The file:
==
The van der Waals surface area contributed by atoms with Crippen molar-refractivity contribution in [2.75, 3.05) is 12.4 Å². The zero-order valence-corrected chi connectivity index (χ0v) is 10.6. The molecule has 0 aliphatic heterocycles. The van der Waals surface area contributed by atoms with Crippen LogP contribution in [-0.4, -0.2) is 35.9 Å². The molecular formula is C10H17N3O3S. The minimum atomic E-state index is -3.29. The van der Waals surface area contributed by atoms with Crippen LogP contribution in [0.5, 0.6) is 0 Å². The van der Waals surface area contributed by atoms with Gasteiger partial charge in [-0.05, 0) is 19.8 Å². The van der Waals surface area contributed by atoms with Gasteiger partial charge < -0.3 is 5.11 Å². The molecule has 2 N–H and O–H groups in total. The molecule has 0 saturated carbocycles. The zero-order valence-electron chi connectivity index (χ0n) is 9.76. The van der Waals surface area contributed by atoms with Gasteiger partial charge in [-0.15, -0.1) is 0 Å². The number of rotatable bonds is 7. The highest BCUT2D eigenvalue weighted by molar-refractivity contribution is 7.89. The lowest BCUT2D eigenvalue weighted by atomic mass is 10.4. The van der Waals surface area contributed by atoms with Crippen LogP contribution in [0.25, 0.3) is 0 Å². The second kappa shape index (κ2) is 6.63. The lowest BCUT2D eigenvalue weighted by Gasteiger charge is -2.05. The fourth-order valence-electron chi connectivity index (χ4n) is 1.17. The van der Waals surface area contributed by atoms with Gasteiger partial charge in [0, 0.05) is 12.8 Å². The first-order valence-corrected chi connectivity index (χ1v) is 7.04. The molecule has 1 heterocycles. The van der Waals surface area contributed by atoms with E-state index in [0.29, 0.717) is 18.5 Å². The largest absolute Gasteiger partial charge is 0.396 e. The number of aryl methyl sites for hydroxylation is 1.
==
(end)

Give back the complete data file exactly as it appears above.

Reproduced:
The van der Waals surface area contributed by atoms with Crippen molar-refractivity contribution in [2.75, 3.05) is 12.4 Å². The zero-order valence-corrected chi connectivity index (χ0v) is 10.6. The molecule has 0 aliphatic heterocycles. The van der Waals surface area contributed by atoms with Crippen LogP contribution in [-0.4, -0.2) is 35.9 Å². The molecular formula is C10H17N3O3S. The minimum atomic E-state index is -3.29. The van der Waals surface area contributed by atoms with Crippen LogP contribution in [0.5, 0.6) is 0 Å². The van der Waals surface area contributed by atoms with Gasteiger partial charge in [-0.05, 0) is 19.8 Å². The van der Waals surface area contributed by atoms with Gasteiger partial charge < -0.3 is 5.11 Å². The molecule has 2 N–H and O–H groups in total. The molecule has 0 saturated carbocycles. The zero-order valence-electron chi connectivity index (χ0n) is 9.76. The van der Waals surface area contributed by atoms with Gasteiger partial charge in [-0.15, -0.1) is 0 Å². The number of rotatable bonds is 7. The highest BCUT2D eigenvalue weighted by molar-refractivity contribution is 7.89. The lowest BCUT2D eigenvalue weighted by atomic mass is 10.4. The van der Waals surface area contributed by atoms with Crippen LogP contribution in [0.25, 0.3) is 0 Å². The second kappa shape index (κ2) is 6.63. The lowest BCUT2D eigenvalue weighted by Gasteiger charge is -2.05. The fourth-order valence-electron chi connectivity index (χ4n) is 1.17. The van der Waals surface area contributed by atoms with Gasteiger partial charge in [0, 0.05) is 12.8 Å². The first-order valence-corrected chi connectivity index (χ1v) is 7.04. The molecule has 1 heterocycles. The van der Waals surface area contributed by atoms with E-state index in [0.29, 0.717) is 18.5 Å². The largest absolute Gasteiger partial charge is 0.396 e. The number of aryl methyl sites for hydroxylation is 1.